She was pregnant in a homeless shelter. Then this job saved her life.

You've got to learn about The Empowerment Plan.

Jessica West never imagined she could be homeless.

But then she had an unexpected pregnancy. Then she lost her job.

And suddenly, her family was out of options.


West's story isn't all that unique, Veronika Scott, founder of The Empowerment Plan, points out. All it can take is a few setbacks for a person to find themselves in dire circumstances.

“We are not as far away from homelessness as we'd like to think we are. One or two things can happen, and anybody can tip.”

That's where The Empowerment Plan comes in. The nonprofit is helping women who, like West, need a hand-up.

The Empowerment Plan, which is based in Detroit, initially got off the ground when Scott wanted to create coats that could double as sleeping bags for people in her city who were homeless.

Her idea quickly snowballed into something much bigger than that.

"A coat is just a Band-Aid for a systemic issue," she explained in a video produced by Gap. "And what really would have the impact is hiring the population that would need [the coats] in the first place."

Today, The Empowerment Plan employs more than 30 formerly homeless women, including West, who make coats for others in need.

In Detroit, a city grappling with staggering rates of poverty, The Empowerment Plan is helping to change, and save, lives.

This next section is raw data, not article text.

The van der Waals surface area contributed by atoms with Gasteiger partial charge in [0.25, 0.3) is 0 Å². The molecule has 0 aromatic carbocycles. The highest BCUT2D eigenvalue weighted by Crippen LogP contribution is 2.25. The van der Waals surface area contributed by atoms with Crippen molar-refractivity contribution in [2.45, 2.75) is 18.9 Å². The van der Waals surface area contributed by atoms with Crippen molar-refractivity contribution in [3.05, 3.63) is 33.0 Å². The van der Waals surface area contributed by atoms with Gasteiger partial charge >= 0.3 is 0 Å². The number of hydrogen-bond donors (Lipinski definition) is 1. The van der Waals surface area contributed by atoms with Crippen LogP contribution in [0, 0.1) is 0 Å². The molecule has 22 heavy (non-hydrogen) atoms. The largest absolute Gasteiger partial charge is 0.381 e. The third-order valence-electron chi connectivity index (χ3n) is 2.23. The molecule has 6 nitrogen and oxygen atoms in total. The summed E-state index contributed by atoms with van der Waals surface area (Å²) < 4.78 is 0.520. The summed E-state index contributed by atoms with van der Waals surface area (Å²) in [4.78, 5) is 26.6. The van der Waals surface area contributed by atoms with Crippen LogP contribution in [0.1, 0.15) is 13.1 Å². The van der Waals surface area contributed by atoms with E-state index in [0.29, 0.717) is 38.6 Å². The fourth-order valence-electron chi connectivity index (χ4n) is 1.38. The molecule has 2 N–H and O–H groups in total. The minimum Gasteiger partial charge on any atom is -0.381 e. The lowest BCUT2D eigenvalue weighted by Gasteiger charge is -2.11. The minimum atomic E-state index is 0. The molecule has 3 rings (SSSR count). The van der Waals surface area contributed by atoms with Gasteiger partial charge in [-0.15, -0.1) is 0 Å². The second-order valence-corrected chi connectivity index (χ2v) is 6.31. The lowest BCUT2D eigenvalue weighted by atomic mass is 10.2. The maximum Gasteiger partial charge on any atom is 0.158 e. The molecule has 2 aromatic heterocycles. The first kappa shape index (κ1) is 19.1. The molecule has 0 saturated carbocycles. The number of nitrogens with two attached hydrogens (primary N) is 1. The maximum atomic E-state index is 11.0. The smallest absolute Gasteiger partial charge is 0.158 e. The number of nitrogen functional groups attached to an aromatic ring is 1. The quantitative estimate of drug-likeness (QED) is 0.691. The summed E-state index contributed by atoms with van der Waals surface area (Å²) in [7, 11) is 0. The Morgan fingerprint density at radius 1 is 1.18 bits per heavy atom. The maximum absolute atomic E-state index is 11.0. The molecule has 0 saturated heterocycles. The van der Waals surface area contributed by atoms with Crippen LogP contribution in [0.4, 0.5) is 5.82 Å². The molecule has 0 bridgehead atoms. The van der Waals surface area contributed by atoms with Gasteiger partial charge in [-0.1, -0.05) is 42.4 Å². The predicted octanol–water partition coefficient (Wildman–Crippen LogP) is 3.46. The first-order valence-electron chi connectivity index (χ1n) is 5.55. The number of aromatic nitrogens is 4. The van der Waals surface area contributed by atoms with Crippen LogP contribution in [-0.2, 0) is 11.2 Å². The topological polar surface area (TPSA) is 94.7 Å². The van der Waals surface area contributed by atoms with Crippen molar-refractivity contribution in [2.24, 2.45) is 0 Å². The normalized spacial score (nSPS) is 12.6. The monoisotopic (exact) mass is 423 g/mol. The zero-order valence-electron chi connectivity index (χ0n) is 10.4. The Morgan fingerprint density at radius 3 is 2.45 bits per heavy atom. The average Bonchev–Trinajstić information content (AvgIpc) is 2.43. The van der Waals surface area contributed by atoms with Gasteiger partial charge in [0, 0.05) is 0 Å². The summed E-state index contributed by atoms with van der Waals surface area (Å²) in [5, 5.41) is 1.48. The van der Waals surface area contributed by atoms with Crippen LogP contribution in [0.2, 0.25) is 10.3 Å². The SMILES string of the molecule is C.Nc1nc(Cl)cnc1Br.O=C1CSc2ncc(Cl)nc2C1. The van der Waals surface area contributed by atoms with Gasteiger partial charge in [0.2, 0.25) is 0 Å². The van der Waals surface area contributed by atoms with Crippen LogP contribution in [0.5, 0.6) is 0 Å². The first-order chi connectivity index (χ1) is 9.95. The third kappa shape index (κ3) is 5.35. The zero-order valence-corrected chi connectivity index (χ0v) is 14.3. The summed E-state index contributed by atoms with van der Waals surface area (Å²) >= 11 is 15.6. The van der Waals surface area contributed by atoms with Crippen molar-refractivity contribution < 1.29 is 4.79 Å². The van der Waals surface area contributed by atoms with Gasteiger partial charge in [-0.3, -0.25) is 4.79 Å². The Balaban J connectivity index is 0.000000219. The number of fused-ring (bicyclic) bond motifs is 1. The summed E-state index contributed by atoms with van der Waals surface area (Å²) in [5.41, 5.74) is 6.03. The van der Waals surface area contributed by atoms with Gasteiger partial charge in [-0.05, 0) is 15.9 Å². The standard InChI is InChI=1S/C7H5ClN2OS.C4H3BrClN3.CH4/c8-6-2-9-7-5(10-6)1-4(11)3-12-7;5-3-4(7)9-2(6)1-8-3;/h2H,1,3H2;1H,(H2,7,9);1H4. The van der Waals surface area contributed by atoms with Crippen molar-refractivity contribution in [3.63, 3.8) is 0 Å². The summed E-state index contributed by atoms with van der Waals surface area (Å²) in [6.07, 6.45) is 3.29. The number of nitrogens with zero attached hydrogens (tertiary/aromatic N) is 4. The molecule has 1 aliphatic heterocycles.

To West, working alongside others who've been in her shoes has made a world of difference.

“It was empowering, very empowering, to be around a group of women that knew my struggle," she says. "And to just connect with people on that type of level.”

The Empowerment Plan focuses on helping women find economic stability on their own terms.

"I think women have a really difficult time understanding how valuable they are," Scott explains, noting she, too, has had to overcome challenges being from a family that struggled with addiction."The idea of self-worth is very important to me."

Scott hires women exclusively from local shelters and trains them in areas like sewing, manufacturing, and tech — "whatever [skills] they need to become more independent, and to be proud of their accomplishments, and to be proud of themselves.”

The key, though, is allowing each employee to make the best decisions for herself, Scott says — not by Scott pretending to know what's best for her workers.


“This is not about us saying, ‘Oh, we know better than you,’ or, ‘We’re in a better situation than you, so we know what you need,’" she says. "No, you need to tell us or start figuring out what it is that you want to get to.”

With a job and support system, West can finally look ahead again. And she feels like now she has the world at her fingertips.

Her goal is to go back to school and possibly pursue work that can help The Empowerment Plan — which is aiming to expand into retail soon, thus creating more jobs — continue to grow.

“I know I want to help people and change the world,” she says.